IN THE NEWS: Reflecting on 2013, and looking ahead to 2014
December 04, 2013
As we enter the last month of the year, it's an opportune time to reflect on how far the world has moved forward on marriage in 2013 and how we're teeing up for future wins in 2014 and beyond. In the past few weeks, discussion about the freedom to marry has thrived in some of the country's most widely read publications - and Freedom to Marry founder and president Evan Wolfson has been on hand to answer questions, offer insight, and provide perspective on this historic year for marriage and what's next in the campaign to win marriage nationwide. Check out excerpts from four key stories below, and don't miss the full articles:
The New Yorker
Evan speaks with Richard Socarides about this year's amazing victories - including the importance of the win last month in Hawaii, the state that kicked off the marriage movement 20 years ago - and lays out how we'll achieve a final, nationwide victory.
Regarding the timeline of when we'll be able to return to the United States Supreme Court and urge the Court to find that there is a federal constitutional right to marriage for same-sex couples, Evan explained, "Nobody can answer that precisely." He added, "There are now some forty-four cases in nineteen or twenty states moving forward. And one of them may be the case, or it may be some other case down the road. We can encourage the Court to take the right case at the right time and do the right thing—within a matter of years, not decades."
Richard also asked Evan for his insight on Americans - marriage supporters, commentators, and even opponents - who say that the freedom to marry nationwide is "inevitable."
"You know - ten minutes ago, many of those same people were saying it was impossible. Now they are saying it's inevitable," Evan said before clarifying, "The truth of the matter is: it was never either. Let’s not leave out the part where we do the work and actually win. We can win, and we will win. Our job is to make it happen as soon as we can."
Last month, Evan participated in a panel at the Creative Artists Agency alongside How I Met Your Mother actor Neil Patrick Harris and openly gay NBA player Jason Collins about Hollywood's role in the marriage movement. After, he spoke with Variety Senior Editor Ted Johnson on the nuances of Hollywood's impact on public support for the freedom to marry.
“I don’t think it is as simple as Hollywood does a really good movie, and Hollywood does a really good TV show, and everyone changes their mind,” Evan told Variety. “Obviously, it doesn’t work that way. What really changes people’s minds over time is personal conversations with people they trust….but Will & Grace and Ellen DeGeneres and others who are out there create a climate that encourages people to have those conversations."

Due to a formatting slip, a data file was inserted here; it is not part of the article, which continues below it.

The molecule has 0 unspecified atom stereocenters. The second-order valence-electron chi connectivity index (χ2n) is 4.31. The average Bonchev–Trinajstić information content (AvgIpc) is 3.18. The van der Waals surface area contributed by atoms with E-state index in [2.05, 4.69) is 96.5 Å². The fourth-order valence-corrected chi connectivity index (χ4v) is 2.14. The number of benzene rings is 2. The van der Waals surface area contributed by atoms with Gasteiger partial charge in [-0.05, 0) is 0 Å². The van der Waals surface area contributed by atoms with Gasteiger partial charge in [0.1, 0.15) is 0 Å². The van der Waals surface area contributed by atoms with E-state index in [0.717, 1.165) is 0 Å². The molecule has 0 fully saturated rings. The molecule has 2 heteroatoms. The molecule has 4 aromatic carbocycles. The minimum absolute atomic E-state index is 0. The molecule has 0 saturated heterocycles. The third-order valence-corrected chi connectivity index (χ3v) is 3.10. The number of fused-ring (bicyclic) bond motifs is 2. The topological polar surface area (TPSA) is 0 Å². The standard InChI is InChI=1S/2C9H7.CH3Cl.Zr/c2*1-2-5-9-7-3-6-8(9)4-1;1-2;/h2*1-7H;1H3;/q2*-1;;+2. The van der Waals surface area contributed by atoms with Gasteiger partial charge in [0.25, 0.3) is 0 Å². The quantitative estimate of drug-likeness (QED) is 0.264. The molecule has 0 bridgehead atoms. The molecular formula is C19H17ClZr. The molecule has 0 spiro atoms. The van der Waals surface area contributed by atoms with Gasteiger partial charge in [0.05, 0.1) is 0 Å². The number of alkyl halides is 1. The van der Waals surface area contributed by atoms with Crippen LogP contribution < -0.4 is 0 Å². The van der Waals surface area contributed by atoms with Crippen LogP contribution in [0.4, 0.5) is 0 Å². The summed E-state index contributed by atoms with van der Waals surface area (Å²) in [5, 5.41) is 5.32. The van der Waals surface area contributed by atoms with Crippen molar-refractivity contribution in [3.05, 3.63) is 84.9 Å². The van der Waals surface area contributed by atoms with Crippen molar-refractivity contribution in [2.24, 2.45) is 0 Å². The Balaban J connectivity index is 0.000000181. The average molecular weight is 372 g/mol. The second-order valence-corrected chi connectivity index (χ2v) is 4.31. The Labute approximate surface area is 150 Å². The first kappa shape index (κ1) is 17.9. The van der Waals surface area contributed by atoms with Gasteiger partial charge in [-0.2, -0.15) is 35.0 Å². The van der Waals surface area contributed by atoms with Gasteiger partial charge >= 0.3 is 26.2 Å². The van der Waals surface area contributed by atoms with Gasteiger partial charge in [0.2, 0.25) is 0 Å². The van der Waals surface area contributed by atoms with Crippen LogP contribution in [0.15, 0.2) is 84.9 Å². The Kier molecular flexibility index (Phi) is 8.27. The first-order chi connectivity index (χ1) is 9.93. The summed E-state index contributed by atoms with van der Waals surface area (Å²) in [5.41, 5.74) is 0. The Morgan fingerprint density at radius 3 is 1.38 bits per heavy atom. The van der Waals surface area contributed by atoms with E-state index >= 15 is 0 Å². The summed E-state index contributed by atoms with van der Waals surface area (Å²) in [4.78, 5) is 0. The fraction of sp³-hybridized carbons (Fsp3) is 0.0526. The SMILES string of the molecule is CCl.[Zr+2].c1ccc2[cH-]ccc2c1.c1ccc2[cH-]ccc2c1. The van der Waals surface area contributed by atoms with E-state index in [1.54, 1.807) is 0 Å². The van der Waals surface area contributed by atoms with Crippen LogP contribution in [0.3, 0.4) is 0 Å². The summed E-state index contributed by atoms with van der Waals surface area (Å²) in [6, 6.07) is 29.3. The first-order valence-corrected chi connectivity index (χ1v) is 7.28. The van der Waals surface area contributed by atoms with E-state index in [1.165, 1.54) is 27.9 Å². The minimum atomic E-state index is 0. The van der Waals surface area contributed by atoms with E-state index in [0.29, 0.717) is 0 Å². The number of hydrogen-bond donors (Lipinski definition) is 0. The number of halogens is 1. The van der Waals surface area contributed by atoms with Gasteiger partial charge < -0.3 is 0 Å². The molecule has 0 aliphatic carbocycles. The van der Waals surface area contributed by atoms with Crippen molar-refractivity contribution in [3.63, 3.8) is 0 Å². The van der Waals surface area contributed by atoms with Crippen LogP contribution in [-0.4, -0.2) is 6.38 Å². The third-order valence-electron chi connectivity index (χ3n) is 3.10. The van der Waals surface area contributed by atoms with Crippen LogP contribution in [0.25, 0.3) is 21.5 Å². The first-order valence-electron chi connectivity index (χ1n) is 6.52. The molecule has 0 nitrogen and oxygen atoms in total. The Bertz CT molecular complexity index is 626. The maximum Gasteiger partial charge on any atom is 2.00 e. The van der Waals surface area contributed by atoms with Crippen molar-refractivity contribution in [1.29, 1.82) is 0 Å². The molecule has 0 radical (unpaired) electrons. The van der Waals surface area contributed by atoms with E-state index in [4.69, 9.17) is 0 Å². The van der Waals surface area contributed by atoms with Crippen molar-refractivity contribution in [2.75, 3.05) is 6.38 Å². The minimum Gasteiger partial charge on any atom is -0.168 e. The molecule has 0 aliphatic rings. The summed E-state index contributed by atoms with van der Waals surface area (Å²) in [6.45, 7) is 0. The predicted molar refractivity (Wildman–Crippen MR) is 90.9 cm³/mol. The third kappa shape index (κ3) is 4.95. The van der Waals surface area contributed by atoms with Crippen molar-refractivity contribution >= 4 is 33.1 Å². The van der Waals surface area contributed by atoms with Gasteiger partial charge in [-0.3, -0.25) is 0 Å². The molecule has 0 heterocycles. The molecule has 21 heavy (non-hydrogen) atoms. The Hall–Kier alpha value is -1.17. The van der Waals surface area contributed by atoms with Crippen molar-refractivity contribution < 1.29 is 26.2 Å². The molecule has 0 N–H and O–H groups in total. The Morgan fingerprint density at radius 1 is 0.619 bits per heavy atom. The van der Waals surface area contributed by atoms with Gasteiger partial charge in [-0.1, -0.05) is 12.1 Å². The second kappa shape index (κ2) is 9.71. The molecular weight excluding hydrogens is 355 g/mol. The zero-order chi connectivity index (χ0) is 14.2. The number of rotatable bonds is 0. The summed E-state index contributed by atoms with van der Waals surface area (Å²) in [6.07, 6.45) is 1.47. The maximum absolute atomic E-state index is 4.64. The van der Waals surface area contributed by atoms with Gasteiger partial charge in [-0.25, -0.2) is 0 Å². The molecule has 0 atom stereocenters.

Television shows have markedly influenced culture in recent years - with shows like Glee, Modern Family, and Grey's Anatomy depicting healthy relationships between same-sex couples - and their wide viewership certainly opens the audience up to these discussions. Evan explained, "No one is better at telling stories and sparking conversation than Hollywood. So that climate, that air cover of storytelling and engaging people to think anew, is what enables the ground game of the personal conversations and the legal and political work to succeed."
This year also marked two landmark anniversaries in the movement to win marriage for same-sex couples nationwide: 20 years ago, in May 1993, the Hawaii Supreme Court became the first appellate in world history to rule in favor of same-sex couples; and 10 years ago, in November 2003, the Massachusetts high court ruled in favor of the freedom to marry and extended marriage protections to same-sex couples across the state.
To celebrate the milestones, Evan Wolfson, co-counsel in the Hawaii case Baehr v. Lewin and Mary L. Bonauto, Civil Rights Project Director at Gay & Lesbian Advocates & Defenders and lead counsel in the MA case Goodridge v. Dept. of Heatlh, published an op-ed in USA Today. The piece reflects on how far we've come since these landmark rulings and how we'll achieve national resolution.
"As we celebrate anniversaries and create new milestones, let's be sure not to take our victory lap too soon," Evan and Mary write in the article. "The arc of history bends toward justice, but we need to get there, and whether we get there in five years or 15 also makes an enormous difference. Loving and committed couples who do the work of marriage in their everyday lives and who have made a commitment in life deserve that commitment under law as well – and not just in Massachusetts and Hawaii, but throughout our country. It's time to finish the job."
The New York Times
Last month, during an exciting Special Session in Hawaii, the state House and Senate voted in favor of a bill to extend the freedom to marry to same-sex couples across the state, and Governor Neil Abercrombie signed it into law. Just this week, the law took effect and couples began marrying.
The victory in Hawaii was a win two full decades in the making - in 1993, the Hawaii Supreme Court ruled that a refusal to allow same-sex couples to marry was discriminatory, a ruling that threw into motion the country's long national conversation over the freedom to marry.
Erik Eckholm of The New York Times spoke with many of the key players in the 1993 decision, including Dan Foley, the counsel in the Hawaii case, Steven H. Levinson, the Hawaii Supreme Court justice who wrote the favorable decision in Baehr v. Lewin, and Evan Wolfson, who joined Dan (pictured together, above) as co-counsel for the world's first full-fledged trial of gay couples' freedom to marry in 1996.